Subcontinental Drift

cover art
 
264 pp., 6 x 9
Hardcover
ISBN: 9781647122843 ()

264 pp., 6 x 9
Paperback
ISBN: 9781647122850 ()

eBook
ISBN: 9781647122867

E-Inspection
Request E-Inspection


January 2023
Sales Rights: World

South Asia in World Affairs series

EXPLORE THIS TITLE

Description
Table of Contents
Reviews
Contributors


Subcontinental Drift
Domestic Politics and India's Foreign Policy
Rajesh Basrur
How domestic constraints hamper India's foreign policy and its potential as a superpower

One of the most important developments in today's changing international system is the emergence of India as a rising power. However, Rajesh Basrur finds that India is held back by serious domestic constraints. Subcontinental Drift explains why India's foreign policy is often characterized by multiple hesitations, delays, and diversions that may ultimately hamper its rise.

Basrur analyzes the concept of policy drift through the lens of neoclassical realist theory to reveal why this drift occurs so regularly in Indian foreign policy and how it affects India's quest for major power status. Using four cases—the India-US strategic partnership, India-Sri Lanka relations, India's nuclear strategy, and crossborder terrorism—Basrur identifies two basic explanations for India's indecision on critical issues. The first, involuntary drift, is related to the distribution of domestic material power, while the second, voluntary drift, is produced by a responsibility deficit.

Basrur develops a fresh theoretical basis for understanding the relationship between India's foreign and domestic policies and introduces a series of theoretical refinements to neoclassical realism. Subcontinental Drift also provides advice on how policy makers might lower the costs of policy drift. This innovative analysis is essential to understanding the constraints around India's foreign and domestic security decisions and how they will affect its rise.
Rajesh Basrur is a senior fellow in the South Asia Program at the S.Rajaratnam School of International Studies in the Nanyang Technological University in Singapore. Concurrently, he is a research associate with the Contemporary South Asian Studies Program at the Oxford School of Global and Area Studies in the University of Oxford. Previously, he was a professor of international relations at the Rajaratnam School; he taught at the University of Mumbai; and he held numerous visiting positions, including at the University of Oxford, Stanford University, and the Brookings Institution. He is the author (with Kate Sullivan de Estrada) of Rising India: Status and Power, South Asia's Cold War, and Minimum Deterrence and India's Nuclear Security.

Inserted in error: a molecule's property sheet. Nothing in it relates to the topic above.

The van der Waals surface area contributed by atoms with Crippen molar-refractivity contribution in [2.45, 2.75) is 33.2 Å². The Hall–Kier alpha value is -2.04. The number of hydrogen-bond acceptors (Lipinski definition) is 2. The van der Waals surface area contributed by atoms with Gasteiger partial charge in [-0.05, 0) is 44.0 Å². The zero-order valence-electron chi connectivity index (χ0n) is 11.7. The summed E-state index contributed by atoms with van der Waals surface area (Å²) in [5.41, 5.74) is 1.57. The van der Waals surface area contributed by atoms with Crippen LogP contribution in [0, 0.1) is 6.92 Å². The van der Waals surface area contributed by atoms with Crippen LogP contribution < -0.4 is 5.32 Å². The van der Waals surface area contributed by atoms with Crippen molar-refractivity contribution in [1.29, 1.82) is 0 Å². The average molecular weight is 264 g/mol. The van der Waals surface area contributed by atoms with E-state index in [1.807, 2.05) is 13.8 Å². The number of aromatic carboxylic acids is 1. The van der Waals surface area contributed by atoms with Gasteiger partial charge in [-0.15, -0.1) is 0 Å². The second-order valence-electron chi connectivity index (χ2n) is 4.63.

T.V. Paul, Series Editor
Reviews
"This is a remarkably deft treatment of Indian foreign policy drift—both 'involuntary' and 'voluntary.' Drawing on neoclassical realism and imaginatively customized to account for the relevant empirics, Subcontinental Drift makes an original contribution to international relations scholarship focused on India without losing sight of fundamental normative concerns."—Siddharth Mallavarapu, professor of international relations and governance studies, Shiv Nadar University, India



""—



""—



""—

Table of Contents
List of Tables
Preface
Acknowledgments
1. Rising India and Policy Drift
Part I: Material Constraints
2. The India-US Nuclear Agreement
3. India and Sri Lanka's Civil War
Part II: Responsibility Deficits
4, Nuclear Strategy
5. Cross-Border Terrorism
6. Considerations for Policy and Theory
References
Index
About the Author

Contributors
Editorial Advisory Board Rajesh Basrur, Maya Chadda, C. Christine Fair, Timothy Hoyt, Paul Kapur, Rajesh Rajagopalan, Aseema Sinha